Peddocks Island Ghost Story

Main Piece

Informant CH told many ghost stories from the Boston Harbor, on islands near her hometown. She recalls that of the islands, Peddocks Island was the “scariest place she’s ever been” and that she was taken there on a camping trip in both 7th and 8th grade.

An island tour guide who frequents Peddocks told her and her classmates of ghost stories that took place there–there are abandoned wartime barracks on the island and an abandoned ship watchtower, and the grounds are said to be haunted. One such story involves “hearing someone playing a piano, but there’s nobody there.”

While on a walk with another 7th grade peer at night by the barracks, CH and her friend saw a wandering man in a “war helmet with a visor,” wearing black, green, and white. He was “limping and had a gun slung over his shoulder.” They both screamed and the figure didn’t react at all. He was “walking on a path that didn’t exist” and, upon later recollection, CH added that she didn’t remember his walking making any sound. When they returned to camp and told of the occurrence, other teachers and peers didn’t believe them and asked why they all didn’t see it if something was there.

The next day, CH and her peers were taken to a history museum, where she saw photos of soldiers with the “same color grade and hats with visors and everything.” She learned that soldiers used to be trained on this island, and there used to be homes and hospitals set up on the grounds where she was camping.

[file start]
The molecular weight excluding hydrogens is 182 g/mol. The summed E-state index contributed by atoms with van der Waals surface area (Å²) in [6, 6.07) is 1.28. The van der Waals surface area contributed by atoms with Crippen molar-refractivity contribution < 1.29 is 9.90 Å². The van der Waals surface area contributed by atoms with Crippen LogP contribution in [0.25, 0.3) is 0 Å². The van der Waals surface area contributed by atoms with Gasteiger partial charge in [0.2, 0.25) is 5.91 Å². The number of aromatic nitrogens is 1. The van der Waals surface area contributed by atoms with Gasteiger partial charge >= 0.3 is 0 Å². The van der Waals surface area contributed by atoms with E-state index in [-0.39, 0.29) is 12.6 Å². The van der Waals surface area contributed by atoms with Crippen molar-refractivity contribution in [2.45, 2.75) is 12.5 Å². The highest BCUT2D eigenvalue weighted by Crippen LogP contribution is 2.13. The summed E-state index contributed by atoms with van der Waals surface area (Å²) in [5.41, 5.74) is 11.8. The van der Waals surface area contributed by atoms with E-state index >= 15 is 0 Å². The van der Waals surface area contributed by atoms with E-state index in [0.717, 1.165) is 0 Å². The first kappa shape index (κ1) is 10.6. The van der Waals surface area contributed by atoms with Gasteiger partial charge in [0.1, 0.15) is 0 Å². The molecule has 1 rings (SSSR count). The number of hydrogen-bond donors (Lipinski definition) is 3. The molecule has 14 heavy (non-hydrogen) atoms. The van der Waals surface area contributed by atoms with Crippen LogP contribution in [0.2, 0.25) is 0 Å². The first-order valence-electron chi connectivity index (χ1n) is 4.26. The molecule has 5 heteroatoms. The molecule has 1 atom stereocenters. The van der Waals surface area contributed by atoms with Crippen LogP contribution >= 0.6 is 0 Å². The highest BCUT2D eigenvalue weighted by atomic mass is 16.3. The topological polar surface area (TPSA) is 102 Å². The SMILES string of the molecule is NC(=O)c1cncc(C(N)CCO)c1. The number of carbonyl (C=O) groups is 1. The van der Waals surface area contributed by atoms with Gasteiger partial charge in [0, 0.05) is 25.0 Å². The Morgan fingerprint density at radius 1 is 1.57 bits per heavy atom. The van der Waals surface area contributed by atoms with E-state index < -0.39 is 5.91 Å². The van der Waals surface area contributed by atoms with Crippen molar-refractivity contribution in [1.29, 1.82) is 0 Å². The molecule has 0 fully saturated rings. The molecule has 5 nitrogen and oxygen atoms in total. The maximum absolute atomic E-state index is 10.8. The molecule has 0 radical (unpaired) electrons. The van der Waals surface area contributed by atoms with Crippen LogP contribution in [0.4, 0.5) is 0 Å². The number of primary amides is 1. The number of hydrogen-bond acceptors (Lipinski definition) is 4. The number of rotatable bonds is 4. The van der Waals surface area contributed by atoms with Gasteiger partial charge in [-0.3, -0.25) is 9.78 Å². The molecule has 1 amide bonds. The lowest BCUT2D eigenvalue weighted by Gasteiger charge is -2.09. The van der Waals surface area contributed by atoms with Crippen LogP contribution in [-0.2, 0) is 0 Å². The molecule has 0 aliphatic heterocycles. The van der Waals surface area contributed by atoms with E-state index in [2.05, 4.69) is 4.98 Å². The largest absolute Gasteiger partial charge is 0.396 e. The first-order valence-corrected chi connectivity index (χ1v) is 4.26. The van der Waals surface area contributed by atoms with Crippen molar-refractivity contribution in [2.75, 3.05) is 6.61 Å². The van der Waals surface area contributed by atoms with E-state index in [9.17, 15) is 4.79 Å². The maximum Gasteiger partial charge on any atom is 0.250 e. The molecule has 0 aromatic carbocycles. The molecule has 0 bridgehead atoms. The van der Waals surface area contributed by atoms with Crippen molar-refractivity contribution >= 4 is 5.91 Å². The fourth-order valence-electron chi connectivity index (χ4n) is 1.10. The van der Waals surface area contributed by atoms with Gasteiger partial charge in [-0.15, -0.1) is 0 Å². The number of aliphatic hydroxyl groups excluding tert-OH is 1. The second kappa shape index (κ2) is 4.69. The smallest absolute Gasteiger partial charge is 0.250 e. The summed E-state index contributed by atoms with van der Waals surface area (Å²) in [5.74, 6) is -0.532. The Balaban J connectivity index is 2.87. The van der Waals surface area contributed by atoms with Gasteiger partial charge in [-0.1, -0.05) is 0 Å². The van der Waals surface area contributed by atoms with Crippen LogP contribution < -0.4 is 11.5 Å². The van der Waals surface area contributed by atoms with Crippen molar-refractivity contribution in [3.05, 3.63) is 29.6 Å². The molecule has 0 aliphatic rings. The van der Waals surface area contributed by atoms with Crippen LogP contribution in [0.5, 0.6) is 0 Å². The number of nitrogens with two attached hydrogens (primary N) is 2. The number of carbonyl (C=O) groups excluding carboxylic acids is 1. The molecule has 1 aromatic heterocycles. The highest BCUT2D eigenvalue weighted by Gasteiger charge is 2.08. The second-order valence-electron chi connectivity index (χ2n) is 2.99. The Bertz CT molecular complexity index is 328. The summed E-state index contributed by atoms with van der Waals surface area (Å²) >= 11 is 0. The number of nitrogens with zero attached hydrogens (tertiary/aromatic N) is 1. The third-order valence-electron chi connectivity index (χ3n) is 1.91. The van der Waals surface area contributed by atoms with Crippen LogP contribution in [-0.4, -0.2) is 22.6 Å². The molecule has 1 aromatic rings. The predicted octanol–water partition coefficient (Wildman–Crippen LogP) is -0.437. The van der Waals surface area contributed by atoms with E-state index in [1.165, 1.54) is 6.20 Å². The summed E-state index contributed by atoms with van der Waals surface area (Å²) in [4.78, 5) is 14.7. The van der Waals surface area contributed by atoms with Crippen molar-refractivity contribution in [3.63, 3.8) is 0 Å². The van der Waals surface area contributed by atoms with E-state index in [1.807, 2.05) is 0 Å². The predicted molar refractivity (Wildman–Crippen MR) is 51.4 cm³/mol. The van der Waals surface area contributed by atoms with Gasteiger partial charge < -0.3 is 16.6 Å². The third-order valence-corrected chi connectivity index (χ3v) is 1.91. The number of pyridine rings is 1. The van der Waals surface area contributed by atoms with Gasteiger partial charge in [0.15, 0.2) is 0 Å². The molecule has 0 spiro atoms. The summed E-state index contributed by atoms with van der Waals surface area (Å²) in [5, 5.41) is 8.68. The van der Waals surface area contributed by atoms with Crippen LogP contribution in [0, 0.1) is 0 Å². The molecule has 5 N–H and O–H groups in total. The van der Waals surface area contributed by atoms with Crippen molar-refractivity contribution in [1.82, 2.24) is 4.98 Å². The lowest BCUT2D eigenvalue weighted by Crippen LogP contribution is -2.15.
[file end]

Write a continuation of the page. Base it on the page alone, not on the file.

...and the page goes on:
The next year, CH returned as an 8th grader and, while staying in tents by the old watchtower, she saw a “girl…sketching the exact same guy because she said that she also saw him.”


Informant Interpretation: CH believes this story to be one example of many haunted stories told about Boston Harbor, and traces this back to the fact that “this is the portion that still retains its history.” No one builds or tears things down on the island. “The life as it was is still how it is,” CH mentioned, which makes it a “magnet” for stories like this. CH noted that she honestly believes she and her friend saw a ghost that day, and that this occurrence made her think ghosts dwelled in a parallel world (as he didn’t acknowledge her or her friend) rather than haunting this one.

Personal Interpretation: I found this story to be emblematic of a regional perspective on haunting, as permitted by the history of Boston Harbor–as a city much older than many others in America, it feels more in touch with its history. This plays out in CH’s legend by virtue of haunting coming about in old, untouched places–ghosts become representative of the collective public memory, remaining relevant because so much physical history and buildings remain too. I think it’s also an apt example of human perception informing folk narrative–observation of physical land features, attitudes of locals, and sheer emotional intuition all lend themselves towards forming regional beliefs and legends.


My informant is a current student of Theatre at the University of Southern California, originally from Hull, Massachusetts (located on a peninsula on Boston Harbor). She grew up there, and notes that her family has strong ties to the area. Both of her parents believe in ghosts, though she believes there to be a general local apprehension about their existence around the Harbor.

CH is white and of European (primarily Irish) descent, and female-presenting.